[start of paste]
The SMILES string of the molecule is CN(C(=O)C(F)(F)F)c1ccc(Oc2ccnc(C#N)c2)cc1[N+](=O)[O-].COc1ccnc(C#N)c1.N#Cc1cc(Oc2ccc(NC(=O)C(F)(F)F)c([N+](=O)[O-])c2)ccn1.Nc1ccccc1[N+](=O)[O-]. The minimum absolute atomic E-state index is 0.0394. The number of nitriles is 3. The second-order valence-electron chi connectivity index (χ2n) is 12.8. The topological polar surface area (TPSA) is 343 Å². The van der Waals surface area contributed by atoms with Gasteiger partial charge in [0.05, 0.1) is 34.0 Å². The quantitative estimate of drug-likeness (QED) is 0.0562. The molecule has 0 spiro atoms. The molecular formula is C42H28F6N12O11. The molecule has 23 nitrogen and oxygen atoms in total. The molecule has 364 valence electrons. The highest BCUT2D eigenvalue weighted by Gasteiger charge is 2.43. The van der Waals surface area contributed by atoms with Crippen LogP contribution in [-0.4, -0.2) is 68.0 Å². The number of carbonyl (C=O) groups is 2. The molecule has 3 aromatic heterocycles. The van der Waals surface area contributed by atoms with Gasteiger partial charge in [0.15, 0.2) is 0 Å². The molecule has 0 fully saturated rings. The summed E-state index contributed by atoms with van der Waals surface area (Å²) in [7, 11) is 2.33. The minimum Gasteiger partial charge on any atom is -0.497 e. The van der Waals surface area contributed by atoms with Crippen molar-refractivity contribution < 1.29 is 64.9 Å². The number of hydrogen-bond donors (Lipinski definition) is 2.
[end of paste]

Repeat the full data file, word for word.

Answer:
The SMILES string of the molecule is CN(C(=O)C(F)(F)F)c1ccc(Oc2ccnc(C#N)c2)cc1[N+](=O)[O-].COc1ccnc(C#N)c1.N#Cc1cc(Oc2ccc(NC(=O)C(F)(F)F)c([N+](=O)[O-])c2)ccn1.Nc1ccccc1[N+](=O)[O-]. The minimum absolute atomic E-state index is 0.0394. The number of nitriles is 3. The second-order valence-electron chi connectivity index (χ2n) is 12.8. The topological polar surface area (TPSA) is 343 Å². The van der Waals surface area contributed by atoms with Gasteiger partial charge in [0.05, 0.1) is 34.0 Å². The quantitative estimate of drug-likeness (QED) is 0.0562. The molecule has 0 spiro atoms. The molecular formula is C42H28F6N12O11. The molecule has 23 nitrogen and oxygen atoms in total. The molecule has 364 valence electrons. The highest BCUT2D eigenvalue weighted by Gasteiger charge is 2.43. The van der Waals surface area contributed by atoms with Crippen LogP contribution in [-0.4, -0.2) is 68.0 Å². The number of carbonyl (C=O) groups is 2. The molecule has 3 aromatic heterocycles. The van der Waals surface area contributed by atoms with Gasteiger partial charge in [0.15, 0.2) is 0 Å². The molecule has 0 fully saturated rings. The summed E-state index contributed by atoms with van der Waals surface area (Å²) in [7, 11) is 2.33. The minimum Gasteiger partial charge on any atom is -0.497 e. The van der Waals surface area contributed by atoms with Crippen molar-refractivity contribution < 1.29 is 64.9 Å². The number of hydrogen-bond donors (Lipinski definition) is 2.